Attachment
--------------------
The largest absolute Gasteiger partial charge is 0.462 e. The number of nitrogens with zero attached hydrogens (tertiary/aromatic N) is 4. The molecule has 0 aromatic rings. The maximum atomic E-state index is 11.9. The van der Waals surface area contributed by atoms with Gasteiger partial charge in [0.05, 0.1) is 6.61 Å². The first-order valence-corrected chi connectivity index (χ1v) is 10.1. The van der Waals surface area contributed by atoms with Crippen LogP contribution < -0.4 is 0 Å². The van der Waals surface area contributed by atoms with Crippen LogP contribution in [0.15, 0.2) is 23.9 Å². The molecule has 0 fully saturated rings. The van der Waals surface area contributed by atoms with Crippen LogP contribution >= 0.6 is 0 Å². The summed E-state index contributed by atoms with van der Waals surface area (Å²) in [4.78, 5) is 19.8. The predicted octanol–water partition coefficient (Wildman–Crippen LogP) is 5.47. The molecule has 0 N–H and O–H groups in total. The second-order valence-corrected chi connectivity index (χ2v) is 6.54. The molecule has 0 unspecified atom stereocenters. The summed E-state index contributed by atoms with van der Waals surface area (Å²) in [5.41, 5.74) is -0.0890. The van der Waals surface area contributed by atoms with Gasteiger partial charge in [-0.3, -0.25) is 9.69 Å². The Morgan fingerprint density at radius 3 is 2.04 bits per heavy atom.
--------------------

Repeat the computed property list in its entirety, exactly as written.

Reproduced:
The largest absolute Gasteiger partial charge is 0.462 e. The number of nitrogens with zero attached hydrogens (tertiary/aromatic N) is 4. The molecule has 0 aromatic rings. The maximum atomic E-state index is 11.9. The van der Waals surface area contributed by atoms with Gasteiger partial charge in [0.05, 0.1) is 6.61 Å². The first-order valence-corrected chi connectivity index (χ1v) is 10.1. The van der Waals surface area contributed by atoms with Crippen LogP contribution < -0.4 is 0 Å². The van der Waals surface area contributed by atoms with Crippen LogP contribution in [0.15, 0.2) is 23.9 Å². The molecule has 0 fully saturated rings. The van der Waals surface area contributed by atoms with Crippen LogP contribution >= 0.6 is 0 Å². The summed E-state index contributed by atoms with van der Waals surface area (Å²) in [4.78, 5) is 19.8. The predicted octanol–water partition coefficient (Wildman–Crippen LogP) is 5.47. The molecule has 0 N–H and O–H groups in total. The second-order valence-corrected chi connectivity index (χ2v) is 6.54. The molecule has 0 unspecified atom stereocenters. The summed E-state index contributed by atoms with van der Waals surface area (Å²) in [5.41, 5.74) is -0.0890. The van der Waals surface area contributed by atoms with Gasteiger partial charge in [-0.3, -0.25) is 9.69 Å². The Morgan fingerprint density at radius 3 is 2.04 bits per heavy atom.